As we mentioned on Wednesday, when it comes to big picture items like climate change, what you need is buy in.
What's held us back is, we don’t have it. We have lots of hot air support, lots of nodding heads, not a lot of genuine, tangible results.
The Climate Commission's report into what we need to do involves a lot of stuff that will never see the light of day.
But if there is a lesson in there for the government, it's that if they are to get anywhere with their "nuclear moment," they need to stop being driven by ideology and get real.
Even the Commission in their report points out the government's aspiration to be 100 percent renewable, in terms of power supply, is fanciful.
You might remember the target for 100 percent renewable energy was 2035, and in the election campaign to much fanfare, they brought that date forward to 2030.
It's not going to happen. As we pointed out numerous times, this is not new, it's been researched. It's been research by the power industry, the Productivity Commission, and the NZ Initiative. They all came to the same conclusion; it isn't worth it.
We are already blessed with a lot of renewables, and we can get to about 95 percent renewable fairly easily. Beyond that it's too expensive, it becomes a pointless exercise, unless you're driven by ideology.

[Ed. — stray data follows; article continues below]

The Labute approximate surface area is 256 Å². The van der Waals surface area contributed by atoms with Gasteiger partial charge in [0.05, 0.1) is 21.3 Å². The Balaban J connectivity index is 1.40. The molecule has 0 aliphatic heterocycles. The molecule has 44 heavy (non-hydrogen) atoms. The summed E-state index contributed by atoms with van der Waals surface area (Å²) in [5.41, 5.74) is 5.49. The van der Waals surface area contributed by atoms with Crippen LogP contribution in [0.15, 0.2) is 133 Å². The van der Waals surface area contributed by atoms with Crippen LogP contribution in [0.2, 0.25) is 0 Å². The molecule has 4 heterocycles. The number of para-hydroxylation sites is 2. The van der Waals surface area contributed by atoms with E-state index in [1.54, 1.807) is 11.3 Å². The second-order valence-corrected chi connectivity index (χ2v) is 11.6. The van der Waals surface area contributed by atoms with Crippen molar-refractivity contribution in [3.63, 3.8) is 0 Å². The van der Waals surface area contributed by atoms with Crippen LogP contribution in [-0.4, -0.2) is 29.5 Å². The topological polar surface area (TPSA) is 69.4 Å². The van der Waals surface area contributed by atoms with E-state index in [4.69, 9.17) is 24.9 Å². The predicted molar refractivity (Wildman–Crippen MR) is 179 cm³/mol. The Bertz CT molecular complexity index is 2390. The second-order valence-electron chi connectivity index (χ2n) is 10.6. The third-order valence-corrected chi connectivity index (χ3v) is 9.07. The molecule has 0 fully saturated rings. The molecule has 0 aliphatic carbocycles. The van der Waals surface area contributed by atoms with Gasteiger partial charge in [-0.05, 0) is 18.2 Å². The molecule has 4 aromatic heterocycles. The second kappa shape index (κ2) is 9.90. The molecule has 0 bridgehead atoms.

And given this government is, they grandly announced that, despite all the evidence, they needed to throw another $30 million at yet another report into looking into the wonders of a $4 billion bucket of water called pumped hydro at Lake Dunstan.
Simple question would be, just how many people need to look at an idea and dismiss it before you wake up to the fact they might be right? And if you're still more interested in bulldozing ahead with widely accepted dead-end ideas and spending millions of other people's money doing it, how can you possibly realistically expect the rest of us to get on board?
Especially those of us that need convincing a lot of this hasn’t been well thought through, won't automatically give the returns promised, and will most likely will damage the economy along the way.
For a government that loves a working party and a report, the least we could hope for is they actually read them.